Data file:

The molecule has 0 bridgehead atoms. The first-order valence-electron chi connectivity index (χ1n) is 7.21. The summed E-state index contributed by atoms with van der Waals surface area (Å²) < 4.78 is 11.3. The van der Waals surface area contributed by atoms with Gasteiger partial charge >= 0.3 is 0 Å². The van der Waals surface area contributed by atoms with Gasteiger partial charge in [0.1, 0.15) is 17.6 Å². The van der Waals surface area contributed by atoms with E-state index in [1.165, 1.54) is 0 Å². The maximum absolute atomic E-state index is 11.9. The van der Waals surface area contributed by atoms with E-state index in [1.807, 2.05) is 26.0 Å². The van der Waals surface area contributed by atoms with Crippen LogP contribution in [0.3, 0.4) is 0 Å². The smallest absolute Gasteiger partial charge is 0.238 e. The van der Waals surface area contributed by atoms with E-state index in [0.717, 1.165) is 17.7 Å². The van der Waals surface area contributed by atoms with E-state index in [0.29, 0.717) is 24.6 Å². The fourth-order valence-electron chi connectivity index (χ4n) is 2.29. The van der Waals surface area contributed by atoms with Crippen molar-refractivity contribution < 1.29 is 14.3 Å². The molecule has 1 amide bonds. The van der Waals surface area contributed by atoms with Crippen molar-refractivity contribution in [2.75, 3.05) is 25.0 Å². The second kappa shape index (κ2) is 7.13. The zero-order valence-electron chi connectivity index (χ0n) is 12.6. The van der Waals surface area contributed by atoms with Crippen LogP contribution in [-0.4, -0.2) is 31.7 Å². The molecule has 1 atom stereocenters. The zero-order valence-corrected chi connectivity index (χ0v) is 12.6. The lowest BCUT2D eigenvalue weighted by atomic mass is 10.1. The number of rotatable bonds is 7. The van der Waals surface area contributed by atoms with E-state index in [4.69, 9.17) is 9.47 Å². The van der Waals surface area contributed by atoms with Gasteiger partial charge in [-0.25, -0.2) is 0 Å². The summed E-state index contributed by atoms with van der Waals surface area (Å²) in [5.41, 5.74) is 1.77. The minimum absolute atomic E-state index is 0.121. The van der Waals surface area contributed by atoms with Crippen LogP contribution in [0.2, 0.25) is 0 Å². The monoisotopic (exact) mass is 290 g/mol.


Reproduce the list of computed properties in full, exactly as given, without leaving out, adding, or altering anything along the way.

The molecule has 0 bridgehead atoms. The first-order valence-electron chi connectivity index (χ1n) is 7.21. The summed E-state index contributed by atoms with van der Waals surface area (Å²) < 4.78 is 11.3. The van der Waals surface area contributed by atoms with Gasteiger partial charge >= 0.3 is 0 Å². The van der Waals surface area contributed by atoms with Gasteiger partial charge in [0.1, 0.15) is 17.6 Å². The van der Waals surface area contributed by atoms with E-state index in [1.165, 1.54) is 0 Å². The maximum absolute atomic E-state index is 11.9. The van der Waals surface area contributed by atoms with E-state index in [1.807, 2.05) is 26.0 Å². The van der Waals surface area contributed by atoms with Crippen LogP contribution in [0.3, 0.4) is 0 Å². The smallest absolute Gasteiger partial charge is 0.238 e. The van der Waals surface area contributed by atoms with E-state index in [0.717, 1.165) is 17.7 Å². The van der Waals surface area contributed by atoms with E-state index in [0.29, 0.717) is 24.6 Å². The fourth-order valence-electron chi connectivity index (χ4n) is 2.29. The van der Waals surface area contributed by atoms with Crippen molar-refractivity contribution < 1.29 is 14.3 Å². The molecule has 1 amide bonds. The van der Waals surface area contributed by atoms with Crippen molar-refractivity contribution in [2.75, 3.05) is 25.0 Å². The second kappa shape index (κ2) is 7.13. The zero-order valence-electron chi connectivity index (χ0n) is 12.6. The van der Waals surface area contributed by atoms with Crippen LogP contribution in [-0.4, -0.2) is 31.7 Å². The molecule has 1 atom stereocenters. The zero-order valence-corrected chi connectivity index (χ0v) is 12.6. The lowest BCUT2D eigenvalue weighted by atomic mass is 10.1. The number of rotatable bonds is 7. The van der Waals surface area contributed by atoms with E-state index in [4.69, 9.17) is 9.47 Å². The van der Waals surface area contributed by atoms with Gasteiger partial charge in [-0.25, -0.2) is 0 Å². The summed E-state index contributed by atoms with van der Waals surface area (Å²) in [5.41, 5.74) is 1.77. The minimum absolute atomic E-state index is 0.121. The van der Waals surface area contributed by atoms with Crippen LogP contribution in [0.2, 0.25) is 0 Å². The monoisotopic (exact) mass is 290 g/mol.